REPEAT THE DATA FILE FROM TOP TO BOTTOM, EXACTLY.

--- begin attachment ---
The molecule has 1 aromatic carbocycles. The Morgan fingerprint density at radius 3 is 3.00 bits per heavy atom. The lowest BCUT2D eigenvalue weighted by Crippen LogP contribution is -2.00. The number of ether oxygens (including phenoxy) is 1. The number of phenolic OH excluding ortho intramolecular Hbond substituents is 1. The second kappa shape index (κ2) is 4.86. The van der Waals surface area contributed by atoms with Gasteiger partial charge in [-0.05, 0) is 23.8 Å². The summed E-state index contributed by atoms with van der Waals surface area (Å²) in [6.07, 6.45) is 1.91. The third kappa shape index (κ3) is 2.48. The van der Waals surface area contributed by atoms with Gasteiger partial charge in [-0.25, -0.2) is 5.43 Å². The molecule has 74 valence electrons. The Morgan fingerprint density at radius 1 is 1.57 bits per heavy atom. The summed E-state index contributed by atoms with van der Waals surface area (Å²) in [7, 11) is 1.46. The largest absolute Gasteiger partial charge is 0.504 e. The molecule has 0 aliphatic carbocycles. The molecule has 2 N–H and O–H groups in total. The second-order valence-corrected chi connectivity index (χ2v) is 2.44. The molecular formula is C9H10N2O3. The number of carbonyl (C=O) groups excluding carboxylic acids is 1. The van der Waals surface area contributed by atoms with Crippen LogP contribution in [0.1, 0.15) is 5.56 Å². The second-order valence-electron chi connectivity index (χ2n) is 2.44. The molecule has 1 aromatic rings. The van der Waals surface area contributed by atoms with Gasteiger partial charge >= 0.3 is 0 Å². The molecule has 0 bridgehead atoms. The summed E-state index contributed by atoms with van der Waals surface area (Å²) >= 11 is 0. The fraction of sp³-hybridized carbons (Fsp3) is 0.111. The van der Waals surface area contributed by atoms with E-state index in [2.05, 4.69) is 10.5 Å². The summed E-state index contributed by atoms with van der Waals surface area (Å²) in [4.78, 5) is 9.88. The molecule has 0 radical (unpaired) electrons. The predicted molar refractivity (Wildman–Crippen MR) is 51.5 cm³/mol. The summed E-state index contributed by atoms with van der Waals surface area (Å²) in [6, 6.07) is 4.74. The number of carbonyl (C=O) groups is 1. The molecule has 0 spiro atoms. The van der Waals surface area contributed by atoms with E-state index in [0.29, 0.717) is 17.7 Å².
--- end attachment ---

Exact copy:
The molecule has 1 aromatic carbocycles. The Morgan fingerprint density at radius 3 is 3.00 bits per heavy atom. The lowest BCUT2D eigenvalue weighted by Crippen LogP contribution is -2.00. The number of ether oxygens (including phenoxy) is 1. The number of phenolic OH excluding ortho intramolecular Hbond substituents is 1. The second kappa shape index (κ2) is 4.86. The van der Waals surface area contributed by atoms with Gasteiger partial charge in [-0.05, 0) is 23.8 Å². The summed E-state index contributed by atoms with van der Waals surface area (Å²) in [6.07, 6.45) is 1.91. The third kappa shape index (κ3) is 2.48. The van der Waals surface area contributed by atoms with Gasteiger partial charge in [-0.25, -0.2) is 5.43 Å². The molecule has 74 valence electrons. The Morgan fingerprint density at radius 1 is 1.57 bits per heavy atom. The summed E-state index contributed by atoms with van der Waals surface area (Å²) in [7, 11) is 1.46. The largest absolute Gasteiger partial charge is 0.504 e. The molecule has 0 aliphatic carbocycles. The molecule has 2 N–H and O–H groups in total. The second-order valence-corrected chi connectivity index (χ2v) is 2.44. The molecular formula is C9H10N2O3. The number of carbonyl (C=O) groups excluding carboxylic acids is 1. The van der Waals surface area contributed by atoms with Crippen LogP contribution in [0.1, 0.15) is 5.56 Å². The second-order valence-electron chi connectivity index (χ2n) is 2.44. The molecule has 1 aromatic rings. The van der Waals surface area contributed by atoms with Gasteiger partial charge >= 0.3 is 0 Å². The molecule has 0 bridgehead atoms. The summed E-state index contributed by atoms with van der Waals surface area (Å²) >= 11 is 0. The fraction of sp³-hybridized carbons (Fsp3) is 0.111. The van der Waals surface area contributed by atoms with E-state index in [2.05, 4.69) is 10.5 Å². The summed E-state index contributed by atoms with van der Waals surface area (Å²) in [4.78, 5) is 9.88. The molecule has 0 radical (unpaired) electrons. The predicted molar refractivity (Wildman–Crippen MR) is 51.5 cm³/mol. The summed E-state index contributed by atoms with van der Waals surface area (Å²) in [6, 6.07) is 4.74. The number of carbonyl (C=O) groups is 1. The molecule has 0 spiro atoms. The van der Waals surface area contributed by atoms with E-state index in [0.29, 0.717) is 17.7 Å².